|The Gaslight Anthem - 'American Slang' (SideOneDummy Records)|
|Written by Johnny H|
|Monday, 14 June 2010 05:00|
There are some things in life you'll never quite get your head around right? Whether it's the theory behind quantum mechanics, parallel parking in the dark, or simply using those self-service tills in supermarkets, there's always something that will annoy the life out of you whenever it rears its head. For me that thing is very simple indeed, it's Bruce Springsteen, I just don't get it. The blind idolatry, the stone washed jeans, the stylised angst...ahhh it just makes my blood boil.... and I think it's pretty safe to say I never will get my head around exactly what it is that people like about 'The Boss'.
So when known Springsteen fans The Gaslight Anthem's third album 'American Slang' dropped through URHQ's letterbox, I have to admit I was more than slightly quivering at the prospect of reviewing it. You see, however much I want to like the band (The title track of the band's last album being a great song), that spectre of Springsteen seems to keep rearing it's head over all that they do. So I trust you can understand me when I say that I've really had to wrestle some demons reviewing this album, but I also have to admit it's actually been worth it, as 'American Slang' does offer you the listener much more than just a romp through Asbury Park.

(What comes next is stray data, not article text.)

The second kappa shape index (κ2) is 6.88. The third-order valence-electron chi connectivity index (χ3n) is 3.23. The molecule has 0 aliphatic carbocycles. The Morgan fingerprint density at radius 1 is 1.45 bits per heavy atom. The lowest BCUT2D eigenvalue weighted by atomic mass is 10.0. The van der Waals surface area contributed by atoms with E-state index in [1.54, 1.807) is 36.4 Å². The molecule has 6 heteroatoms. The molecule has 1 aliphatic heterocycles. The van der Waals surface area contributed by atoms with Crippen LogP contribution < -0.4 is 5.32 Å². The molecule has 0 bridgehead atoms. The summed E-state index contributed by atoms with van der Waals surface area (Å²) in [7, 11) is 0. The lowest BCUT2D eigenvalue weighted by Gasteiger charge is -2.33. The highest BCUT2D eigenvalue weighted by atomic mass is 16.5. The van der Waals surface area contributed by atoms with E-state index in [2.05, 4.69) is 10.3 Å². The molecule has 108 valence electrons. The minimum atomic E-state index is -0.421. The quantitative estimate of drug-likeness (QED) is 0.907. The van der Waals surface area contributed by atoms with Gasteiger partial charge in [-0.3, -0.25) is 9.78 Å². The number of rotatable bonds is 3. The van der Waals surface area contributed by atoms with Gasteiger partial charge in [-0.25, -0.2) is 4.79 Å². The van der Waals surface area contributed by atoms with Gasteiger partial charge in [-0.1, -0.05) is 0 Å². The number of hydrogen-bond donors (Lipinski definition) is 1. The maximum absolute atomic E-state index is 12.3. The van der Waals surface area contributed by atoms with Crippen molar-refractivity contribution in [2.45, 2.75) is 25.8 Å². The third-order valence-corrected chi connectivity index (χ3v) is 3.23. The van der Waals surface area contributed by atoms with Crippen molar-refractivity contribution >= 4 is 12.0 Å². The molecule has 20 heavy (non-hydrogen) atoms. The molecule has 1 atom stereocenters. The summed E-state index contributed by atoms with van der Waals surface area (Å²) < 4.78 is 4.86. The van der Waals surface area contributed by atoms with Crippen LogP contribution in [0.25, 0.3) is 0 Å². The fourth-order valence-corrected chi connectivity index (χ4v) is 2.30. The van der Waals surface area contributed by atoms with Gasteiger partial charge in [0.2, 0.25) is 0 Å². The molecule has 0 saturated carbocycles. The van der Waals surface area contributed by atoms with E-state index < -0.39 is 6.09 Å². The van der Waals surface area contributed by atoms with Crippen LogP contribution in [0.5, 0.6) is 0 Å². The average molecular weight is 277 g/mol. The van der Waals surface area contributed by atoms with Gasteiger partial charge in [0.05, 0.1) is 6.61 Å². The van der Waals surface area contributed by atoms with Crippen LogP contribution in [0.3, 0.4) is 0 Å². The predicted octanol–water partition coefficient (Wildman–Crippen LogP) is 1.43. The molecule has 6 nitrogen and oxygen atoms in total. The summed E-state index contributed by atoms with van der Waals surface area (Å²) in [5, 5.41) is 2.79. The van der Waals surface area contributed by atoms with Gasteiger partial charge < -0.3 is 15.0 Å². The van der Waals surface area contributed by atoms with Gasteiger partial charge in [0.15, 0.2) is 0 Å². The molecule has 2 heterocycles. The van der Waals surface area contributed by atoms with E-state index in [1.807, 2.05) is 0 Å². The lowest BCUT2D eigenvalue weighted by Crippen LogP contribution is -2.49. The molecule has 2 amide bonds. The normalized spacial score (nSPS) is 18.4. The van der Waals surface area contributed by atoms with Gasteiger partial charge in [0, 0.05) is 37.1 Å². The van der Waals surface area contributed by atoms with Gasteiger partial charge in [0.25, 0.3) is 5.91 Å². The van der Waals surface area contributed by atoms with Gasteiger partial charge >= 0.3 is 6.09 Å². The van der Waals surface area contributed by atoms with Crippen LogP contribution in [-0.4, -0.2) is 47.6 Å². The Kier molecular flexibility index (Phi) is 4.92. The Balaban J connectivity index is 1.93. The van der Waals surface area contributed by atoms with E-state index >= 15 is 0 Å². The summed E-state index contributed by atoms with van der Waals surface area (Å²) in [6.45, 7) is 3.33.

Kicking off with the album's title track the crisp yet bottom end loaded production is once again handled by Ted Hunt (he also produced the band's 'The '59 Sound' album) and it's immediately obvious that Brian Fallon and crew have not strayed too far away from their previous albums successful formula, but wait a minute what's that? There's an almost 'October' era U2 guitar sound underpinning the white soul rhetoric, and bang suddenly I'm interested.
So with this renewed optimism I dig in and tracks like 'Stay Lucky' and 'The Diamond Church Street Choir' suddenly jump out as Gaslight Anthem tracks rather than simply Pseudo Springsteen, the later track actually sounding more like Van Morrison or perhaps early Thin Lizzy. Of course the influence of the band's fantastic home city is never going to be far away and the lyrical references in tracks like 'Bring It On' and 'The Queen Of Lower Chelsea' evoke their atmospheric backdrops perfectly.
'Orphans' and 'Boxer' meanwhile conjure up a spirit not unlike Jesse Malin's excellent 'Love It To Life' album and damn it if I'm not on the path to being a convert thanks to this Clash meets Replacements double injection of life Fallon style. 'Old Haunts' and 'The Spirit Of Jazz' take the final third of 'American Slang' into a more tried and tested territory and I'm feeling like that ghost of Springsteen looming again, that is until the band throw their rulebook well and truly out of the window with the 'Unforgettable Fire-esque' 'We Did It When We Were Young'.
Although I can never profess to 'American Slang' being a contender for my album of the year, at ten tracks long it is an album direct yet diverse enough to connect with audiences new and old worldwide, and more importantly it is an album that should stand proud as The Gaslight Anthem truly finding their own identity.